Go with a TT and powered speakers. See which brands are available from where she would be most likely to shop and go from there.  Different electrical standards to consider as well.  

I would think that something like an Audio Technica 120 would be available or the equivalent from Pioneer or Yamaha or Denon some other respected brand.

Same for the powered speakers.

This should not be so hard, essentially a starter system for a studio apartment. I had a similarly small apartment 20 years ago in London and did exceedingly well with a CD boombox (no kidding) for the one or so years I was there. Tucked in a bookshelf nook, I got pleasing sound reinforcement. Small spaces don’t require 3/4 of the audio niceties that are deemed so critical in our hobby.


I’d get a Music Hall or Pro-Ject turntable, install an Ortofon 2M MM cartridge, (available at different price points), a Rega Io integrated amplifier (has built-in MM phono preamp and headphone amp), and a pair of bookshelf speakers. The Rega Io (30Wpc) will produce great sound for an apartment and could even make the move into a small house; the Io will take two more source components beyond the turntable, so easy to eventually add a CD player and music streamer (or one of the tiny DAC units that connects a laptop to a stereo system). This is my setup for my kid’s first apartments.

My son's SO has a Fluance "all in one" TT, amp, speakers.  I looked at it sideways, as in "I got one of these for Christmas 60 years ago".  Had a hint of bass, but the rest of it was all there.  Not sure, but would bet that it was one of their cheapest offerings.



Here’s a system I own and it sounds stellar. Being a musician, I know what music should sound like. Orbit w/Grado Black-$450. Proton D540 integrated amp (high current. 6db of headroom. Sister company to NAD back in the mid ’80’s) $159. Dahlquist DQ10 $375 Found the 10's on FB Marketplace!!! Mint and one owner.. I also have an older JVC CD player....$5 at a garage sale. That’s under 1K and I’d put it up against any $5K system of today. But not feasible for a tiny apartment in Japan. But it can be done.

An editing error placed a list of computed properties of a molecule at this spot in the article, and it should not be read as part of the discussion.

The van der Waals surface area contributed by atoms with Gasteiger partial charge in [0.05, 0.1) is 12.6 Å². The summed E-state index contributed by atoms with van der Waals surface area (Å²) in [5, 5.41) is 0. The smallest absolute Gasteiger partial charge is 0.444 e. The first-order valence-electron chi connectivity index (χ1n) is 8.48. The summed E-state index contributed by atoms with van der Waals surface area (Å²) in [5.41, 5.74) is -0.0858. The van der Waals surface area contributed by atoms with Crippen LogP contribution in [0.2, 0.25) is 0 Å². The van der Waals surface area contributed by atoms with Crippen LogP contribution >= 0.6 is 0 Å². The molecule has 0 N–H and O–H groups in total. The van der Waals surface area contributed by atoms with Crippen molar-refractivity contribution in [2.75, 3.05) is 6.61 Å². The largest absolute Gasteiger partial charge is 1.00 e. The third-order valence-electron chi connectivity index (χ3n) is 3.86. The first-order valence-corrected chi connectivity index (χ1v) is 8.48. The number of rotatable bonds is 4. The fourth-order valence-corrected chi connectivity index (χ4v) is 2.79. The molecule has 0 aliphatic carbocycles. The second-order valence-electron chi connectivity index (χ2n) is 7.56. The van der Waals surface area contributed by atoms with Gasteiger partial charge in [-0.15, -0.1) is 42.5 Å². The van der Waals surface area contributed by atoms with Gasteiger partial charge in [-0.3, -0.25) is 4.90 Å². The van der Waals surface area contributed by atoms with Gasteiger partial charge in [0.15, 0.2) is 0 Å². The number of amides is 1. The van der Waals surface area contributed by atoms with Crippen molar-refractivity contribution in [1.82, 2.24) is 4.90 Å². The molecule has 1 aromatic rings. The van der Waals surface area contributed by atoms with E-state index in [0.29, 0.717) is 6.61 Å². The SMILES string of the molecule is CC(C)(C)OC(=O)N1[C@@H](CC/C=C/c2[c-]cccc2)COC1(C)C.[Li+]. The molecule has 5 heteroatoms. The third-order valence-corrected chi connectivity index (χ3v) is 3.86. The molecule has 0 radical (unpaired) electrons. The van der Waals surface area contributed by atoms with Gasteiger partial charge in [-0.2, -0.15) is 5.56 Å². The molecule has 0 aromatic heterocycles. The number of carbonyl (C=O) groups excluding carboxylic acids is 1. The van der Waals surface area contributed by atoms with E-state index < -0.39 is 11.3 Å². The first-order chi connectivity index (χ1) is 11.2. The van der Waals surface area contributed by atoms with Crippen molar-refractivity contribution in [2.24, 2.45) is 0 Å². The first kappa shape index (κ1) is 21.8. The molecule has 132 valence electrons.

Look for a Japanese brand name integrated with an MM input. Denon does one for around 400-500 US. Add a Project or Rega (buy here, ship there) entry level TT, she can then add a pair of good bookshelf speakers and be right in that range. Cart swaps etc. can be done if desired at a later date. The integrated amplifier start gives room to grow if desired.

Elliott (and anyone else), I am not recommending used equipment of any kind for this novice. I may suggest the idea to her, but I doubt she’d be interested. If I suggest a specific used item for her to buy, I’d then feel responsible if a problem arose. Since I am now 7600 air miles from Tokyo, that would be frustrating. She’s best off with new gear she can buy from a local dealer, with a warranty. I know you mean well,  and I thank you for your efforts.